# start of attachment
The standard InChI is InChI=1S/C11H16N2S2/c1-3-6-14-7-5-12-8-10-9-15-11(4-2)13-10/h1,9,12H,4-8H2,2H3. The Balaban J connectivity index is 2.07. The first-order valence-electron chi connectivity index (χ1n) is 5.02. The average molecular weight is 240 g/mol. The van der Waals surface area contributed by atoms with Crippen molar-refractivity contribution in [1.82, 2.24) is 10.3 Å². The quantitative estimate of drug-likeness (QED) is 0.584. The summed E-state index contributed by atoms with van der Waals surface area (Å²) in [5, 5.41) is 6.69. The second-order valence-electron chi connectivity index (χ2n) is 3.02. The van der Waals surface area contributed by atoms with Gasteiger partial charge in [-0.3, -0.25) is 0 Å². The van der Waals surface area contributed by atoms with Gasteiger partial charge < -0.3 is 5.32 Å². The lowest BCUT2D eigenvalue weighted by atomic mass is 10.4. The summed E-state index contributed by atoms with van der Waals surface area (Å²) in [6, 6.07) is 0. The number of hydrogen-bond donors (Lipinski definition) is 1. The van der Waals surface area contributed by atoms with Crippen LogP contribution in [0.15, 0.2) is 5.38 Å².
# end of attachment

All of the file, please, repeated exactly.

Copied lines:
The standard InChI is InChI=1S/C11H16N2S2/c1-3-6-14-7-5-12-8-10-9-15-11(4-2)13-10/h1,9,12H,4-8H2,2H3. The Balaban J connectivity index is 2.07. The first-order valence-electron chi connectivity index (χ1n) is 5.02. The average molecular weight is 240 g/mol. The van der Waals surface area contributed by atoms with Crippen molar-refractivity contribution in [1.82, 2.24) is 10.3 Å². The quantitative estimate of drug-likeness (QED) is 0.584. The summed E-state index contributed by atoms with van der Waals surface area (Å²) in [5, 5.41) is 6.69. The second-order valence-electron chi connectivity index (χ2n) is 3.02. The van der Waals surface area contributed by atoms with Gasteiger partial charge in [-0.3, -0.25) is 0 Å². The van der Waals surface area contributed by atoms with Gasteiger partial charge < -0.3 is 5.32 Å². The lowest BCUT2D eigenvalue weighted by atomic mass is 10.4. The summed E-state index contributed by atoms with van der Waals surface area (Å²) in [6, 6.07) is 0. The number of hydrogen-bond donors (Lipinski definition) is 1. The van der Waals surface area contributed by atoms with Crippen LogP contribution in [0.15, 0.2) is 5.38 Å².